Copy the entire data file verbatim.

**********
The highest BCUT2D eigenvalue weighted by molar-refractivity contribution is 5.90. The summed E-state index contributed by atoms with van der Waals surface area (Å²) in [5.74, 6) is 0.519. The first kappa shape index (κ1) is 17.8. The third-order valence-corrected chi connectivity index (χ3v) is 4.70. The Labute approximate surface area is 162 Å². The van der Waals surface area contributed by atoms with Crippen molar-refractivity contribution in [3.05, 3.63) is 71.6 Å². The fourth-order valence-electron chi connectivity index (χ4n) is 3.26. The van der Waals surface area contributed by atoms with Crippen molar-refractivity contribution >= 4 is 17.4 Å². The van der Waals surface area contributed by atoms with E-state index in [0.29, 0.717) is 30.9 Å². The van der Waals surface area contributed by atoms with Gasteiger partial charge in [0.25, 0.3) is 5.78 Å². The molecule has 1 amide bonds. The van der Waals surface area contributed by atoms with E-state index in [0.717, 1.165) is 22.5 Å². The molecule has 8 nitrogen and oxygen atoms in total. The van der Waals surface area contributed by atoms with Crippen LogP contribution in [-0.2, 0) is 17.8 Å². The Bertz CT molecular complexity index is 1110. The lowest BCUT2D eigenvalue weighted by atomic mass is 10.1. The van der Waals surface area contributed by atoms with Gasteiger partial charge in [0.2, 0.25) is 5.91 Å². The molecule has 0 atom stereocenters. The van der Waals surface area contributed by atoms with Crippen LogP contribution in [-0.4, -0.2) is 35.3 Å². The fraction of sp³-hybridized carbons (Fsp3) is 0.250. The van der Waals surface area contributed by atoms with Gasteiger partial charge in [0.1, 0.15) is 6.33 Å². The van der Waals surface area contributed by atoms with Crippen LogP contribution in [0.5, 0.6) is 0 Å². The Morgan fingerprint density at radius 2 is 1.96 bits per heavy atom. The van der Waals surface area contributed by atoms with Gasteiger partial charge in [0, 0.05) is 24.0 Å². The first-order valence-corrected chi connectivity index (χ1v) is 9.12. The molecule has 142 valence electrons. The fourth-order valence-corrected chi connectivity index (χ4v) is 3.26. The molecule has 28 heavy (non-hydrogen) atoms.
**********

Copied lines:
The highest BCUT2D eigenvalue weighted by molar-refractivity contribution is 5.90. The summed E-state index contributed by atoms with van der Waals surface area (Å²) in [5.74, 6) is 0.519. The first kappa shape index (κ1) is 17.8. The third-order valence-corrected chi connectivity index (χ3v) is 4.70. The Labute approximate surface area is 162 Å². The van der Waals surface area contributed by atoms with Crippen molar-refractivity contribution in [3.05, 3.63) is 71.6 Å². The fourth-order valence-electron chi connectivity index (χ4n) is 3.26. The van der Waals surface area contributed by atoms with Crippen molar-refractivity contribution >= 4 is 17.4 Å². The van der Waals surface area contributed by atoms with E-state index in [0.29, 0.717) is 30.9 Å². The van der Waals surface area contributed by atoms with Gasteiger partial charge in [0.25, 0.3) is 5.78 Å². The molecule has 1 amide bonds. The van der Waals surface area contributed by atoms with E-state index in [0.717, 1.165) is 22.5 Å². The molecule has 8 nitrogen and oxygen atoms in total. The van der Waals surface area contributed by atoms with Crippen LogP contribution in [-0.2, 0) is 17.8 Å². The Bertz CT molecular complexity index is 1110. The lowest BCUT2D eigenvalue weighted by atomic mass is 10.1. The van der Waals surface area contributed by atoms with Gasteiger partial charge in [0.2, 0.25) is 5.91 Å². The molecule has 0 atom stereocenters. The van der Waals surface area contributed by atoms with Crippen LogP contribution in [-0.4, -0.2) is 35.3 Å². The fraction of sp³-hybridized carbons (Fsp3) is 0.250. The van der Waals surface area contributed by atoms with Gasteiger partial charge in [0.1, 0.15) is 6.33 Å². The van der Waals surface area contributed by atoms with Crippen LogP contribution in [0.5, 0.6) is 0 Å². The Morgan fingerprint density at radius 2 is 1.96 bits per heavy atom. The van der Waals surface area contributed by atoms with Gasteiger partial charge in [0, 0.05) is 24.0 Å². The first-order valence-corrected chi connectivity index (χ1v) is 9.12. The molecule has 142 valence electrons. The fourth-order valence-corrected chi connectivity index (χ4v) is 3.26. The molecule has 28 heavy (non-hydrogen) atoms.